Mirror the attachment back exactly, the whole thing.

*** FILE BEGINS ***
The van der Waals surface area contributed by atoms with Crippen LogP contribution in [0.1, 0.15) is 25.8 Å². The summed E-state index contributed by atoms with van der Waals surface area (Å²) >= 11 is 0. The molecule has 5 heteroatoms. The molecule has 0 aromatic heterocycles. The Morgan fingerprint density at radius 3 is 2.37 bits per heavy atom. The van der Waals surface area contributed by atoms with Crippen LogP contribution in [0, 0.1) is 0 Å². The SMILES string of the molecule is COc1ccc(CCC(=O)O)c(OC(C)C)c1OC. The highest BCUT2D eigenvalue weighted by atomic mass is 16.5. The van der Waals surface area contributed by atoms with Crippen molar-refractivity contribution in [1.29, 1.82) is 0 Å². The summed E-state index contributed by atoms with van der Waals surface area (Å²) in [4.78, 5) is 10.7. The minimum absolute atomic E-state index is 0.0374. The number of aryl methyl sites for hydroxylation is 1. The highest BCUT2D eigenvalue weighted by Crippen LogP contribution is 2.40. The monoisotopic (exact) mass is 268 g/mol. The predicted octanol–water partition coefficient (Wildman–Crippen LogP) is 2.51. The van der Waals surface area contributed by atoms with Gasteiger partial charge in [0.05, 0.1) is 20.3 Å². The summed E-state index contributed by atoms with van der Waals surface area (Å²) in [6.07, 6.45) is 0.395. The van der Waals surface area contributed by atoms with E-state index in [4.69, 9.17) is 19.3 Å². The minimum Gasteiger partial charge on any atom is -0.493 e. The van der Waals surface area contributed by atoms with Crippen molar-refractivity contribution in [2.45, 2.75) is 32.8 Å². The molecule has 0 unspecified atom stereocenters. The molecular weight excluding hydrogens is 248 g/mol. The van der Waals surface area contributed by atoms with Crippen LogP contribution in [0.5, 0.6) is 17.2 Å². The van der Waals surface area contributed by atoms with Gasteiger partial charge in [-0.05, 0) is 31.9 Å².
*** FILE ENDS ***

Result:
The van der Waals surface area contributed by atoms with Crippen LogP contribution in [0.1, 0.15) is 25.8 Å². The summed E-state index contributed by atoms with van der Waals surface area (Å²) >= 11 is 0. The molecule has 5 heteroatoms. The molecule has 0 aromatic heterocycles. The Morgan fingerprint density at radius 3 is 2.37 bits per heavy atom. The van der Waals surface area contributed by atoms with Crippen LogP contribution in [0, 0.1) is 0 Å². The SMILES string of the molecule is COc1ccc(CCC(=O)O)c(OC(C)C)c1OC. The highest BCUT2D eigenvalue weighted by atomic mass is 16.5. The van der Waals surface area contributed by atoms with Crippen molar-refractivity contribution in [1.29, 1.82) is 0 Å². The summed E-state index contributed by atoms with van der Waals surface area (Å²) in [4.78, 5) is 10.7. The minimum absolute atomic E-state index is 0.0374. The number of aryl methyl sites for hydroxylation is 1. The highest BCUT2D eigenvalue weighted by Crippen LogP contribution is 2.40. The monoisotopic (exact) mass is 268 g/mol. The predicted octanol–water partition coefficient (Wildman–Crippen LogP) is 2.51. The van der Waals surface area contributed by atoms with Gasteiger partial charge in [0.05, 0.1) is 20.3 Å². The summed E-state index contributed by atoms with van der Waals surface area (Å²) in [6.07, 6.45) is 0.395. The van der Waals surface area contributed by atoms with E-state index in [4.69, 9.17) is 19.3 Å². The minimum Gasteiger partial charge on any atom is -0.493 e. The van der Waals surface area contributed by atoms with Crippen molar-refractivity contribution in [2.45, 2.75) is 32.8 Å². The molecule has 0 unspecified atom stereocenters. The molecular weight excluding hydrogens is 248 g/mol. The van der Waals surface area contributed by atoms with Crippen LogP contribution in [0.5, 0.6) is 17.2 Å². The van der Waals surface area contributed by atoms with Gasteiger partial charge in [-0.05, 0) is 31.9 Å².